Written by Redazione |
03 August 2017
The archistar Bjarke Ingels strikes again. His latest work is the new Tirpitz Museum in Blåvand, Denmark, a special “invisible museum” of 2 800 square meters created in an old bunker dating back to the Second World War.
The architect describes the project as follows:
“The architecture of the Tirpitz is the very antithesis of the bunker. The massive hermetic object contrasts with the lightness and opening of the new museum. The galleries are integrated into dunes like an open oasis in the sand; it is a clear contrast with the cement of the Nazi fortress. The bunker is the only reference to a long ago obscure heritage that, after careful examination, marks the entrance to a new cultural meeting place.”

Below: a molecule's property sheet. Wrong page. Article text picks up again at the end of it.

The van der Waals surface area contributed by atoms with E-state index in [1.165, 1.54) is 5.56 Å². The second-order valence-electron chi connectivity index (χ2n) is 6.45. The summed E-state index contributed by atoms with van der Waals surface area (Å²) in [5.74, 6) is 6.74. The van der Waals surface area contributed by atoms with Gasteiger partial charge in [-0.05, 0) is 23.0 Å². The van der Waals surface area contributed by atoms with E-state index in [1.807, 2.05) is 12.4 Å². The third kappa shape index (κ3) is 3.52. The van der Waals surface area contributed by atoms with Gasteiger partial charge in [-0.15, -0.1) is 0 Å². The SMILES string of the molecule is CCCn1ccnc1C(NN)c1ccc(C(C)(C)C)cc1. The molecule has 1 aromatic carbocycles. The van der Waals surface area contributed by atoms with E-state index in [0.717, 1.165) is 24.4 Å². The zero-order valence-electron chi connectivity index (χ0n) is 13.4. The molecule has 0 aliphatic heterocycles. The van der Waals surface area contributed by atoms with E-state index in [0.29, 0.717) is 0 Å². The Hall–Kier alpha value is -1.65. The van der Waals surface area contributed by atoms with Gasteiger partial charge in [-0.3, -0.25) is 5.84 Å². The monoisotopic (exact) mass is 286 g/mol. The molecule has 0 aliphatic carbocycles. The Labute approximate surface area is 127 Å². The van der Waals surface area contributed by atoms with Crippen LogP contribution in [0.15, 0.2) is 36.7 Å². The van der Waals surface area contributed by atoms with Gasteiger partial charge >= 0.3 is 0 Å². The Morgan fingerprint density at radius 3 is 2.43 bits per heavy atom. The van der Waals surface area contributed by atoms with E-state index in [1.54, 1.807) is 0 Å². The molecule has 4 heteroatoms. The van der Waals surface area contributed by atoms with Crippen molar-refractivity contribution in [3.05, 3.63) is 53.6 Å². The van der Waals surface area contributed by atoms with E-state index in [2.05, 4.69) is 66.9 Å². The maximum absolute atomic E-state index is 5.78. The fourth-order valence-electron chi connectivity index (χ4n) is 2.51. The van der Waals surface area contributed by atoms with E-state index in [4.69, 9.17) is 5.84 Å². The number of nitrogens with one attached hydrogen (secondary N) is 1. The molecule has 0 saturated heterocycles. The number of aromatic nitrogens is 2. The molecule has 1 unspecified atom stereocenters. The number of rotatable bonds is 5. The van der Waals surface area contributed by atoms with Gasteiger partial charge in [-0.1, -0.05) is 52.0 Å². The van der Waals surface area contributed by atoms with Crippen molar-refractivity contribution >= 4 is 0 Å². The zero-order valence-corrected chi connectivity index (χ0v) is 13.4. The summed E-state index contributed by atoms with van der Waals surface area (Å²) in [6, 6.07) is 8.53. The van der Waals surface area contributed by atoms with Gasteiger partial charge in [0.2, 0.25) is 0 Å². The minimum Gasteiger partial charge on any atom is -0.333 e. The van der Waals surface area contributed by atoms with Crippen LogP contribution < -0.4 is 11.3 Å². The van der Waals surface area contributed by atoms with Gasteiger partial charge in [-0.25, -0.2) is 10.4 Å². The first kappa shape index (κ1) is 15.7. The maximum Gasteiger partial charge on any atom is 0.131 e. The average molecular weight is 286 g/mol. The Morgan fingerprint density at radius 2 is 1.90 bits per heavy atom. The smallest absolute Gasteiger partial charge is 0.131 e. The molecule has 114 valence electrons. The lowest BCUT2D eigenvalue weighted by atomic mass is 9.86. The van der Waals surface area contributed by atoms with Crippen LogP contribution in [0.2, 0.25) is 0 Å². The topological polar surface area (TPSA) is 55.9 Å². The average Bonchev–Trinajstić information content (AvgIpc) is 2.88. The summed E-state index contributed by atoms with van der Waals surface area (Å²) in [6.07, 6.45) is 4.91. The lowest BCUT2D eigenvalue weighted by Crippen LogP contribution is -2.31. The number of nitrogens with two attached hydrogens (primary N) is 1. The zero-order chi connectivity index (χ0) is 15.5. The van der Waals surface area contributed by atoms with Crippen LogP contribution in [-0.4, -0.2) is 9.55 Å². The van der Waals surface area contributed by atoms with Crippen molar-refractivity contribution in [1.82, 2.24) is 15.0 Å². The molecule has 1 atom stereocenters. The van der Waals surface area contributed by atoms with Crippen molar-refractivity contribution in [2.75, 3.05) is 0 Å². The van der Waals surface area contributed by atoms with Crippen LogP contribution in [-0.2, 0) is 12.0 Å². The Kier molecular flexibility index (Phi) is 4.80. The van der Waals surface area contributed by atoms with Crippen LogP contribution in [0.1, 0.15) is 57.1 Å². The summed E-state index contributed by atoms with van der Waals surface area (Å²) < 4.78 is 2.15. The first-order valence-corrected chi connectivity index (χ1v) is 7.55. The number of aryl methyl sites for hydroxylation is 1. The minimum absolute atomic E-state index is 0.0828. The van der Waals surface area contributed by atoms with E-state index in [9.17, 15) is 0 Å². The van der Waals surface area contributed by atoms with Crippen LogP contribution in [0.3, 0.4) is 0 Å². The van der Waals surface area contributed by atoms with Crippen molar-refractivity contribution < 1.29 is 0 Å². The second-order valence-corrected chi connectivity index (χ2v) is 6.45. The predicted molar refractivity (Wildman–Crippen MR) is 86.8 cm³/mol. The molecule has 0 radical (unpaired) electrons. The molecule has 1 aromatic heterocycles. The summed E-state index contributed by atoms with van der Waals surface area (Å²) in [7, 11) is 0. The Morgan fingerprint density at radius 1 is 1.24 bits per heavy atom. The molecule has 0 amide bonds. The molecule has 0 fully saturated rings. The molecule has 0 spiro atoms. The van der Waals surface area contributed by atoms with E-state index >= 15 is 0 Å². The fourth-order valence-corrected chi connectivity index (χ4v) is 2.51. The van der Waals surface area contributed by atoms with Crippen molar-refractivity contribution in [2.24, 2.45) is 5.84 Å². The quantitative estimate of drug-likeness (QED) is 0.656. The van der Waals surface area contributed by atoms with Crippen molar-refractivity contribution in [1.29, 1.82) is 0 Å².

However, the connection is not only with the history, but also with the landscape and surrounding nature, in a harmonious relationship between environment and structure that communicate in the sign of opening and crossing through a series of cuts made in the pre-existing concrete.
The Tirpitz Museum is set up as an innovative cultural complex organized in such a way to accommodate up to four exhibits at the same time and can make the most of its landscape, which is fully integrated.
This project, which combines cultural commitment and architectural innovation, once again confirms the experimental vocation of one of the most impressive design studios of our time.